And Crowley faults Kaminer for not understanding those whose faith is based on personal experience of God's love.

    § New York Times Book Review October 17
    Albert Mobilio reviews Jonathan Lethem's Motherless Brooklyn (Doubleday).

    Lethem's actual plot is hardly crackerjack detective material; the slow pacing and predictable turn of events -- standard-issue Mafiosi and an evil Japanese corporation play central roles -- reveal the genre model to be a convenient rack on which to hang his off-kilter humor and dead-on observations. ... In ''Motherless Brooklyn,'' solving the crime is beside the point. If you're a mystery maven, this might bother you. Instead, this is a novel about the mysteries of consciousness, the dualism Essrog alludes to when he talks about his ''Tourette's brain'' as if it were an entity apart from him.
  • A review of George Johnson's Strange Beauty (Knopf), a biography of Murray Gell-Mann;
  • A short review of Robert Crowley's anthology of counterfactual essays, What If? (Putnam);
  • And a review by Alan Lightman of Dava Sobel's Galileo's Daughter: A Historical Memoir of Science, Faith, and Love (Walker).

    § Los Angeles Times Times Book Review October 17
    A long, two-page review by Gerald Holton of Dava Sobel's Galileo's Daughter.

    § San Francisco Chronicle October 17
    Daniel Cooper reviews Samuel R. Delany's Times Square Red, Times Square Blue.

    § London Times October 17
    Marcel Berlins reviews Hearts in Atlantis: ''Hearts in Atlantis is entertaining, occasionally compelling, highly evocative - the backdrop of particular songs to accompany important emotional events is brilliantly done - and rarely boring. But it fails to achieve the unity and depth it seeks.''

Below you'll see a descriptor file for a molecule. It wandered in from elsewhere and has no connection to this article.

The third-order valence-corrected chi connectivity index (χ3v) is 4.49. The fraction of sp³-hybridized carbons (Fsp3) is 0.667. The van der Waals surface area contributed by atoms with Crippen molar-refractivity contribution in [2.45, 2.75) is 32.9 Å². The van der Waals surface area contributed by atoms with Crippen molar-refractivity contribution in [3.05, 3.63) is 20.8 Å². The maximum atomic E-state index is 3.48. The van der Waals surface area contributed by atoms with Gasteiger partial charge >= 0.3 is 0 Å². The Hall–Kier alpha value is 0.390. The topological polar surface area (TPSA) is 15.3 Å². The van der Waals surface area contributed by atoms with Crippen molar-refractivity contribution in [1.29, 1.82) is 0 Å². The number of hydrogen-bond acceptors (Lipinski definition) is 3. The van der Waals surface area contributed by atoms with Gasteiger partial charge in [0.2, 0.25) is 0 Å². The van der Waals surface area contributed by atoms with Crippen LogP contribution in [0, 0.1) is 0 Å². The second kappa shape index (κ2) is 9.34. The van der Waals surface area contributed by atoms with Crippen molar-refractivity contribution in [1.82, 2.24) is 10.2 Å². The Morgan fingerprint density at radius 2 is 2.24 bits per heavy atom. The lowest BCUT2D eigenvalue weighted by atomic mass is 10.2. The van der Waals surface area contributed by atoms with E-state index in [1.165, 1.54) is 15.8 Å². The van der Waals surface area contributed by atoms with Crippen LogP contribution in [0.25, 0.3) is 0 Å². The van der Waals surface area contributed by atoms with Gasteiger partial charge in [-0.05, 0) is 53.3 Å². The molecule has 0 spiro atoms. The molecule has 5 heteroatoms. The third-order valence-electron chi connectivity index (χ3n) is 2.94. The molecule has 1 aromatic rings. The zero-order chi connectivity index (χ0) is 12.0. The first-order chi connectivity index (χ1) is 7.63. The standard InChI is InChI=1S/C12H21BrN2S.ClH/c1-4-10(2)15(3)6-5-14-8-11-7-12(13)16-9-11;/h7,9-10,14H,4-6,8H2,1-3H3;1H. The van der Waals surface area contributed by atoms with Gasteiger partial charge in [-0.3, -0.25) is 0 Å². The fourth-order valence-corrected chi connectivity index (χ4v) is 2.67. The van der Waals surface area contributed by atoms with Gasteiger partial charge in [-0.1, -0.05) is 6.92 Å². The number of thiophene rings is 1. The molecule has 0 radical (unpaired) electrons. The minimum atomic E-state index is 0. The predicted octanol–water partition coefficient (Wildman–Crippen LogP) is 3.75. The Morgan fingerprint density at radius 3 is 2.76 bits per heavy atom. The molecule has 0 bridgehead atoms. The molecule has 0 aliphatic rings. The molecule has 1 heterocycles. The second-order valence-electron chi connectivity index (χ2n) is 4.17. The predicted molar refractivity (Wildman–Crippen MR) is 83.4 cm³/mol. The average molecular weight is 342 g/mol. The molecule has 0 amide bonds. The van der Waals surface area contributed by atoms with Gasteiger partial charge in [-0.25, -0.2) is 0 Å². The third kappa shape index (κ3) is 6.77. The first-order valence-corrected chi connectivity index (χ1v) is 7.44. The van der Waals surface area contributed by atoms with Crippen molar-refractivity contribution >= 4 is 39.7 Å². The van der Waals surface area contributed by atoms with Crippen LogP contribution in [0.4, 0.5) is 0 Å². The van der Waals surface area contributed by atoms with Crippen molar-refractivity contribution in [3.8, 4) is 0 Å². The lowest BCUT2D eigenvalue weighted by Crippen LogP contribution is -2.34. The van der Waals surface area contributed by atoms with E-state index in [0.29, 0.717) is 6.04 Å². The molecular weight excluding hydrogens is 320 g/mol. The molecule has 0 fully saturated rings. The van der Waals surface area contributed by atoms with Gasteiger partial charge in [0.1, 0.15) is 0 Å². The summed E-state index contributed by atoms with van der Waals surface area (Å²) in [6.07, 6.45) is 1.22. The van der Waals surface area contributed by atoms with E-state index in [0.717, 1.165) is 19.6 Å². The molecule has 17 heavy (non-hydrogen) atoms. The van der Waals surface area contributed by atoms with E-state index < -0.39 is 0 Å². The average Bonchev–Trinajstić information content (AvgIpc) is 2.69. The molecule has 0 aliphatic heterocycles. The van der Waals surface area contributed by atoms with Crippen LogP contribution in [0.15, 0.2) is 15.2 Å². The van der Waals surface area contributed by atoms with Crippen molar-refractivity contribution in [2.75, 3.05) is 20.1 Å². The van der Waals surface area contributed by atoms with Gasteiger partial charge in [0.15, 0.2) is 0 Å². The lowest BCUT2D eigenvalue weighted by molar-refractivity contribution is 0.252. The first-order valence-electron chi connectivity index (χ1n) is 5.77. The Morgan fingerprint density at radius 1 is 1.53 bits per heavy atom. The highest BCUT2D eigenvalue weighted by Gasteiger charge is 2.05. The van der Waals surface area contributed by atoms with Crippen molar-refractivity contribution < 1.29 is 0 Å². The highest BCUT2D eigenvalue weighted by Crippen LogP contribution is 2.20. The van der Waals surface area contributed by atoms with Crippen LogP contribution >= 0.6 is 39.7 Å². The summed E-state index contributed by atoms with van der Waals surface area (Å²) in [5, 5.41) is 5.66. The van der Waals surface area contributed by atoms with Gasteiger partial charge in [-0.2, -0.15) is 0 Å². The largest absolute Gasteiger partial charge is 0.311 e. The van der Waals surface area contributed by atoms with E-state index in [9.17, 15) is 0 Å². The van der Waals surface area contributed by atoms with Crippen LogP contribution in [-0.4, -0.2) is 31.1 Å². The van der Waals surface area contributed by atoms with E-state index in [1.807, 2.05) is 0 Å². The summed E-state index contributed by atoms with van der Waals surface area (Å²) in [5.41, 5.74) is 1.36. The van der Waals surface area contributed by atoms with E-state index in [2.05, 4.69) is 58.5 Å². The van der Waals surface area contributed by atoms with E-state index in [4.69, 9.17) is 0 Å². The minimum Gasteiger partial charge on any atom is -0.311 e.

(Mon 18 Oct 1999)

    Bestseller Watch, 18 October

    Brian Herbert and Kevin J. Anderson's Dune: House Atreides (Bantam Spectra) cracks the San Francisco Chronicle, Amazon hardcover fiction, and PW lists, all at position #10.

    R.A. Salvatore's The New Jedi Order: Vector Prime (Del Rey) was #6 at PW last week (it's dropped off of PW's 10/19 list), #20 on Amazon's hardcover fiction list (#2 after Herbert/Anderson on Amazon's SF bestsellers list), and #36 on USA Today's list -- the latter two lists from last Wednesday, 10/13. This book is in the news because (with George Lucas's authorization) the author kills off one of the original Star Wars characters, Chewbacca.

    Kurt Vonnegut's Bagombo Snuff Box has dropped to #6 at LAT, and remains #24 at NYT.

    Harry Potter and Stephen King's Hearts in Atlantis remain solidly entrenched in the top spots of most lists, though Rowling's books are still edged out by diet books on Amazon's Hot 100 list. Washington Post apparently does not restrict Rowling's books from its hardcover fiction list; the third Harry Potter book is #10 this week. (Apparently government folk don't buy them to the extent people in other cities do; or perhaps there are fewer children in the capital city.) Or maybe WP just changed its policy, as LAT seems to have done -- the three Harry Potter books appear in positions 1, 2 and 4 this week after not having been listed on the hardcover fiction bestseller list at all in previous weeks.

    Surprise recent entry onto bestseller lists: a new Modern Library translation by Richard Howard of Henri Stendhal's 1838 novel The Charterhouse of Parma. It's #23 on Amazon's fiction hardcover list -- and #8 on this week's LAT list.

    Links to the Bestseller lists:

    LAT | NYT | USAT | WP | PW
    Amazon | Amazon UK | B&N | Borders |

    (Mon 18 Oct 1999)